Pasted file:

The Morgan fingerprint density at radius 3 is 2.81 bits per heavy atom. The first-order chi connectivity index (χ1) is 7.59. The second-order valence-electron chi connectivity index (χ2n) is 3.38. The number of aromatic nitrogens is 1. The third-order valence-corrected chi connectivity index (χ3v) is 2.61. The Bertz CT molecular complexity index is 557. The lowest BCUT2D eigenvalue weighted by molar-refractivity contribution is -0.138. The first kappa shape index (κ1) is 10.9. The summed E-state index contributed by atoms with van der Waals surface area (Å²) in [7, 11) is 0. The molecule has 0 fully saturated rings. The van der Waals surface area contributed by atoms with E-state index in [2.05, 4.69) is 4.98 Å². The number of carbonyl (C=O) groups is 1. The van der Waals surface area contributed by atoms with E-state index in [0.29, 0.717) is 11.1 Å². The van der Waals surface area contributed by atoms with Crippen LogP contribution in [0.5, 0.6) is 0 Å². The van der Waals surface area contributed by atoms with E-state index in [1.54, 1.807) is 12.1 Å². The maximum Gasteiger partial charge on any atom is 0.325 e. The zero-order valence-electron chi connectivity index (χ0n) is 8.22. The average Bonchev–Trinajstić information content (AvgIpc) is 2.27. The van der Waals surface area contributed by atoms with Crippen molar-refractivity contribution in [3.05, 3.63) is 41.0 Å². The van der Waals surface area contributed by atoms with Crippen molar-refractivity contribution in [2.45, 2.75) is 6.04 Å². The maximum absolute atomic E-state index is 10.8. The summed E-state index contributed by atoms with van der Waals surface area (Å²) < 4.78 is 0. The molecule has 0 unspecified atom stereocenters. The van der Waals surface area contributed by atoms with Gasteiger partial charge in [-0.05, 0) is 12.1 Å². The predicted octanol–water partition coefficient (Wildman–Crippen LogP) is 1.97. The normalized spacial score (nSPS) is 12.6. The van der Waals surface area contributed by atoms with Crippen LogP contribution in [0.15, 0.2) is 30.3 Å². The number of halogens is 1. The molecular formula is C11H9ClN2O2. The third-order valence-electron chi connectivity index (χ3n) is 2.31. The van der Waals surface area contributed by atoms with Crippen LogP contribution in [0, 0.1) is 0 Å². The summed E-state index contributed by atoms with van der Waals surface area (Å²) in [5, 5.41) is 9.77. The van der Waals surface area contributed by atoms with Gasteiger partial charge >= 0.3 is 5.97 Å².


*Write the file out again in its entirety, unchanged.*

The Morgan fingerprint density at radius 3 is 2.81 bits per heavy atom. The first-order chi connectivity index (χ1) is 7.59. The second-order valence-electron chi connectivity index (χ2n) is 3.38. The number of aromatic nitrogens is 1. The third-order valence-corrected chi connectivity index (χ3v) is 2.61. The Bertz CT molecular complexity index is 557. The lowest BCUT2D eigenvalue weighted by molar-refractivity contribution is -0.138. The first kappa shape index (κ1) is 10.9. The summed E-state index contributed by atoms with van der Waals surface area (Å²) in [7, 11) is 0. The molecule has 0 fully saturated rings. The van der Waals surface area contributed by atoms with E-state index in [2.05, 4.69) is 4.98 Å². The number of carbonyl (C=O) groups is 1. The van der Waals surface area contributed by atoms with E-state index in [0.29, 0.717) is 11.1 Å². The van der Waals surface area contributed by atoms with Crippen LogP contribution in [0.5, 0.6) is 0 Å². The van der Waals surface area contributed by atoms with E-state index in [1.54, 1.807) is 12.1 Å². The maximum Gasteiger partial charge on any atom is 0.325 e. The zero-order valence-electron chi connectivity index (χ0n) is 8.22. The average Bonchev–Trinajstić information content (AvgIpc) is 2.27. The van der Waals surface area contributed by atoms with Crippen molar-refractivity contribution in [3.05, 3.63) is 41.0 Å². The van der Waals surface area contributed by atoms with Crippen molar-refractivity contribution in [2.45, 2.75) is 6.04 Å². The maximum absolute atomic E-state index is 10.8. The summed E-state index contributed by atoms with van der Waals surface area (Å²) < 4.78 is 0. The molecule has 0 unspecified atom stereocenters. The van der Waals surface area contributed by atoms with Gasteiger partial charge in [-0.05, 0) is 12.1 Å². The predicted octanol–water partition coefficient (Wildman–Crippen LogP) is 1.97. The normalized spacial score (nSPS) is 12.6. The van der Waals surface area contributed by atoms with Crippen LogP contribution in [0.15, 0.2) is 30.3 Å². The number of halogens is 1. The molecular formula is C11H9ClN2O2. The third-order valence-electron chi connectivity index (χ3n) is 2.31. The van der Waals surface area contributed by atoms with Crippen LogP contribution in [0, 0.1) is 0 Å². The summed E-state index contributed by atoms with van der Waals surface area (Å²) in [5, 5.41) is 9.77. The van der Waals surface area contributed by atoms with Gasteiger partial charge >= 0.3 is 5.97 Å².